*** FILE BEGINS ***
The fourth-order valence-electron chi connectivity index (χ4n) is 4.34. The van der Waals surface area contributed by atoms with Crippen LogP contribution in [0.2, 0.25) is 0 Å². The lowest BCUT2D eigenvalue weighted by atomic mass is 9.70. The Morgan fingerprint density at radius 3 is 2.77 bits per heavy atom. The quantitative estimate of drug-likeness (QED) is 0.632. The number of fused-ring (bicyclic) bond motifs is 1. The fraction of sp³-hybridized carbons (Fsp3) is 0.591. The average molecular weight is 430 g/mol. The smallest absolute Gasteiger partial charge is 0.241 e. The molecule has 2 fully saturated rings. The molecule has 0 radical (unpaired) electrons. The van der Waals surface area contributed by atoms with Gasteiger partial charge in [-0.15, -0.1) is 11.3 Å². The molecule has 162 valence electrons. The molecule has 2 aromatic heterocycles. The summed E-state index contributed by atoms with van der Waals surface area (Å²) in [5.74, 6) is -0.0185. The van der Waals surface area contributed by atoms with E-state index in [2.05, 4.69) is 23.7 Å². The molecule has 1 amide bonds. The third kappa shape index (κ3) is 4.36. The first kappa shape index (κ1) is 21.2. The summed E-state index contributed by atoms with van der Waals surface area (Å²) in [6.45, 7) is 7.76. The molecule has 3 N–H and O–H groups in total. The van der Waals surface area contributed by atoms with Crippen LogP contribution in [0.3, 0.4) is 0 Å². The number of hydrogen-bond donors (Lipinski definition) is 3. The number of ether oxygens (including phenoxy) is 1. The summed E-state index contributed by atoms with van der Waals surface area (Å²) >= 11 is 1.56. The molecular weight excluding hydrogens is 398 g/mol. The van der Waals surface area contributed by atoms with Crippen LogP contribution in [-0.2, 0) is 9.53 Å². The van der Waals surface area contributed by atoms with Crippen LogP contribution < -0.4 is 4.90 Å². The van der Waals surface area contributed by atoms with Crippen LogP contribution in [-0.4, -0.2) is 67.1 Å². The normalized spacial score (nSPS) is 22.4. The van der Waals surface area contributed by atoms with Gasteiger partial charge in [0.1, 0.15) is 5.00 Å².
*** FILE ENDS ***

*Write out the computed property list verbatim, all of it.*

The fourth-order valence-electron chi connectivity index (χ4n) is 4.34. The van der Waals surface area contributed by atoms with Crippen LogP contribution in [0.2, 0.25) is 0 Å². The lowest BCUT2D eigenvalue weighted by atomic mass is 9.70. The Morgan fingerprint density at radius 3 is 2.77 bits per heavy atom. The quantitative estimate of drug-likeness (QED) is 0.632. The number of fused-ring (bicyclic) bond motifs is 1. The fraction of sp³-hybridized carbons (Fsp3) is 0.591. The average molecular weight is 430 g/mol. The smallest absolute Gasteiger partial charge is 0.241 e. The molecule has 2 fully saturated rings. The molecule has 0 radical (unpaired) electrons. The van der Waals surface area contributed by atoms with Gasteiger partial charge in [-0.15, -0.1) is 11.3 Å². The molecule has 162 valence electrons. The molecule has 2 aromatic heterocycles. The summed E-state index contributed by atoms with van der Waals surface area (Å²) in [5.74, 6) is -0.0185. The van der Waals surface area contributed by atoms with E-state index in [2.05, 4.69) is 23.7 Å². The molecule has 1 amide bonds. The third kappa shape index (κ3) is 4.36. The first kappa shape index (κ1) is 21.2. The summed E-state index contributed by atoms with van der Waals surface area (Å²) in [6.45, 7) is 7.76. The molecule has 3 N–H and O–H groups in total. The van der Waals surface area contributed by atoms with Crippen LogP contribution in [0.3, 0.4) is 0 Å². The number of hydrogen-bond donors (Lipinski definition) is 3. The number of ether oxygens (including phenoxy) is 1. The summed E-state index contributed by atoms with van der Waals surface area (Å²) >= 11 is 1.56. The molecular weight excluding hydrogens is 398 g/mol. The van der Waals surface area contributed by atoms with Crippen LogP contribution in [-0.2, 0) is 9.53 Å². The van der Waals surface area contributed by atoms with Crippen LogP contribution < -0.4 is 4.90 Å². The van der Waals surface area contributed by atoms with Crippen LogP contribution in [-0.4, -0.2) is 67.1 Å². The normalized spacial score (nSPS) is 22.4. The van der Waals surface area contributed by atoms with Gasteiger partial charge in [0.1, 0.15) is 5.00 Å².